🐬Are you learning as effectively as a dolphin?

Benjamin P. Taylor
2 min readMar 4, 2021


It could be the secret to success! There are two great stories…

In Hawaii, Gregory Bateson saw dolphins being trained to perform circus tricks. When trainers stopped rewarding the same old tricks, what happened?

The dolphins came up with new tricks of their own.

At the Institute for Marine Mammal Studies, scientists rewarded dolphins for cleaning garbage from their pools. And the number of pieces of garbage kept increasing!

A dolphin called Kelly kept a sheet of paper under a rock, so she could tear off one piece at a time.

It’s powerful to think of THREE levels of learning:

1-do our work better (single loop)

firefighters get better and better at saving people from burning buildings

2-reframe and rethink (double loop)

then they realised that it was better to *prevent* fires than save people! And began to work on that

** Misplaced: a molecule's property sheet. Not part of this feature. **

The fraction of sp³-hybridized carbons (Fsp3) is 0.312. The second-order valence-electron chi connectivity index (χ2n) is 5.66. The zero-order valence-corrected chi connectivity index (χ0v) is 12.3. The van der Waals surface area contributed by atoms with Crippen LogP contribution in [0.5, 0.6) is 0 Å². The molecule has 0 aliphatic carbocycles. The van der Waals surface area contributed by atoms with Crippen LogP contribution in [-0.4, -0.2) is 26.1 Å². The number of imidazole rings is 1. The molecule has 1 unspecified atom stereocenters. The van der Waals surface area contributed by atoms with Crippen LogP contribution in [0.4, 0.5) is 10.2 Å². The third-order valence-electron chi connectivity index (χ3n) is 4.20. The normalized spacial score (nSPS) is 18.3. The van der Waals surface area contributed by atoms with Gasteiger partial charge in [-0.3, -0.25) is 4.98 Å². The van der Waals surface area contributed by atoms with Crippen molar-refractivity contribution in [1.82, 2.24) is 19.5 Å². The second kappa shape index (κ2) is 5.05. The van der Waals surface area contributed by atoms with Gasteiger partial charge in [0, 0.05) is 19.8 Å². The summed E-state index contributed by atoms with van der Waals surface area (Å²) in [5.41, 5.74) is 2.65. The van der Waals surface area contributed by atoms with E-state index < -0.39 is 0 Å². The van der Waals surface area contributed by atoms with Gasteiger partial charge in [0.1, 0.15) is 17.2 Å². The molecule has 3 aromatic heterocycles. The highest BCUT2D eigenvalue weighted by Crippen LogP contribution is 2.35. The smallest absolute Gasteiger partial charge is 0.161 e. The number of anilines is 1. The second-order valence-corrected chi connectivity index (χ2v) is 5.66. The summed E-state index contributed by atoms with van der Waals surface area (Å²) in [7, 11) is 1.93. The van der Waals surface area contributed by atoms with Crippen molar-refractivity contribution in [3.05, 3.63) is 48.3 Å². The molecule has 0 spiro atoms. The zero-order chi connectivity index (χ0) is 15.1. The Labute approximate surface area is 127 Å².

3-change our identity (triple loop) — the self-image of the firefighter changed from macho hero (they’re still amazing people) to wanting to be great at engaging with people to help them make their houses safer

Learning can work at *all three levels* — do the thing better, do different things, AND be better…

Can you think of an example of double or triple loop learning?


By the way, I feel dolphins should *never* be kept in captivity. And the descriptions above are simplified for the sake of fitting into LinkedIn’s 1,200 characters.

The history of this is rich and I love all the intertwingling. Bateson’s ‘deutero-learning’ arose from the ‘double bind’ — a name for the psychological state when you are ‘damned if you do, damned if you don’t’ — and the need to get to a level above that kind of ‘Catch-22’ problem. Argyris and Schon credited Bateson, and both also link back to Ashby’s cybernetic thinking. There’s also a link to Bill Torbert’s Action Inquiry which explicitly operates at these three levels (and Bill is a published cybernetician too).

Argyris’ classic paper: http://6-30partners.com/wp-content/uploads/2015/12/Chris-Argyris-Double-Loop-Learning-in-Organisations.pdf

There is a lot more to be said about this — including whether, in such schemas, a ‘third loop’ is ever necessary…

Here’s a fun little video I made of the same text:



Benjamin P. Taylor